Eighty Thousands Steps

Listening to Podcasts While Walking: Podcasts That (Literally) Move You

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Exploring the connection between podcasting and walking. 

You know the ancient Chinese proverb, “A journey of a thousand miles begins with a single step”?

Well, that’s exactly how Crystal Chan’s new podcast, EIGHTY THOUSAND STEPS, kicks off. It’s a podcast app that only works while you’re walking. You can turn this feature off if you have mobility challenges, but in its primary mode of operation, the podcast is powered by your steps. If you sit down, the story stops playing.

So why would someone do this?

The answer is complex, but it gets at the heart of what makes podcasting so great: its mobility. Every medium has its strengths, and one of the main strengths of audio podcasting is the fact that you can take it with you as you’re walking the dog, commuting across town, or vacuuming the living room. You can enhance and augment these experiences with conversations, learning, and stories in a way that feels somatically grounded. Listening to a podcast while you go about the business of life creates a feeling of mental and emotional space — rather than crowding.  In our overly screen-tethered world, people warm to the medium of audio podcasting for these reasons.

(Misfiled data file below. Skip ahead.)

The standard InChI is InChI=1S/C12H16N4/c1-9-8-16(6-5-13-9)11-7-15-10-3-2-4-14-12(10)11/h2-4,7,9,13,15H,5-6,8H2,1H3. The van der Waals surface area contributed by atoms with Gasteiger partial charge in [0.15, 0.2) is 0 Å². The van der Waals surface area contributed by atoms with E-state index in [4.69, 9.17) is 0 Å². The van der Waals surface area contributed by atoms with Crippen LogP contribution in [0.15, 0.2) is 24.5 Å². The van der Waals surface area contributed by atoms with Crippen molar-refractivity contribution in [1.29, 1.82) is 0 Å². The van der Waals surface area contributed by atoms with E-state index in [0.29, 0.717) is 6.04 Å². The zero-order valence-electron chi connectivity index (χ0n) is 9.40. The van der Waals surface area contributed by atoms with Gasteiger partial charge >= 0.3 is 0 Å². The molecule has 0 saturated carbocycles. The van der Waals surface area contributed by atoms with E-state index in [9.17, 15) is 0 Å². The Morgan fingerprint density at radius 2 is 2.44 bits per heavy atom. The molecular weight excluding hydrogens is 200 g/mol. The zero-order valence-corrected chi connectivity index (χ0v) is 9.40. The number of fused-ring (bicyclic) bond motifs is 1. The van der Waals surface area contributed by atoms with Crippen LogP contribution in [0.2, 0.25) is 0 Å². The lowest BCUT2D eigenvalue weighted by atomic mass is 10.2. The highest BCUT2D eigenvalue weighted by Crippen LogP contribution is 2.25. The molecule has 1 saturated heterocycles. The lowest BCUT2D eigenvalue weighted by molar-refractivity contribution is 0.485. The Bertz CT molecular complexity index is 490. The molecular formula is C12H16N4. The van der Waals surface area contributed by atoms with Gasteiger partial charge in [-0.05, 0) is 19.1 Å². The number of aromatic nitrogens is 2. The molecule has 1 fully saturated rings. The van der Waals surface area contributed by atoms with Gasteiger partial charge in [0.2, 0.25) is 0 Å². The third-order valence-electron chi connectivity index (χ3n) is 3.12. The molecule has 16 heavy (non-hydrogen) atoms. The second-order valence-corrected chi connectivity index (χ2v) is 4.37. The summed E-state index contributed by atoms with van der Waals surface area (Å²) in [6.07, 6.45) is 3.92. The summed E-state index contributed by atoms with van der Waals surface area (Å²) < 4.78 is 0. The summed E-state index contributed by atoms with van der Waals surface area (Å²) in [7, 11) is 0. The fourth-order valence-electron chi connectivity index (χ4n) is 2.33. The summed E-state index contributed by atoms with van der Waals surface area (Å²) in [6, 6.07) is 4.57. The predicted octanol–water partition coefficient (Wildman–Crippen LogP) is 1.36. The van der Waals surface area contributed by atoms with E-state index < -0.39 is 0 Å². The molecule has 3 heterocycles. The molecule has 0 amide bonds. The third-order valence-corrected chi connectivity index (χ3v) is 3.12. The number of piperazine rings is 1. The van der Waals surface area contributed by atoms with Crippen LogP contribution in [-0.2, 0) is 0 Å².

What does this mean for brands and podcasts?

This “walking-listening connection” has broad implications for brands.

If you’re a brand thinking of jumping into podcasting, it’s worth noting that audio podcasting presents an opportunity to enter not only the “headspace” but also the physicality of your audience. If you embrace the idea of a story designed to be told while on the move — and you use that platform wisely — you can become part of the muscle memory of all those who listen. Talk about building trust and affinity with your customers! 

Check out the top reasons why people love podcasts. Most of them have to do with walking! 

Podcast walking data

Ok – so how does it work?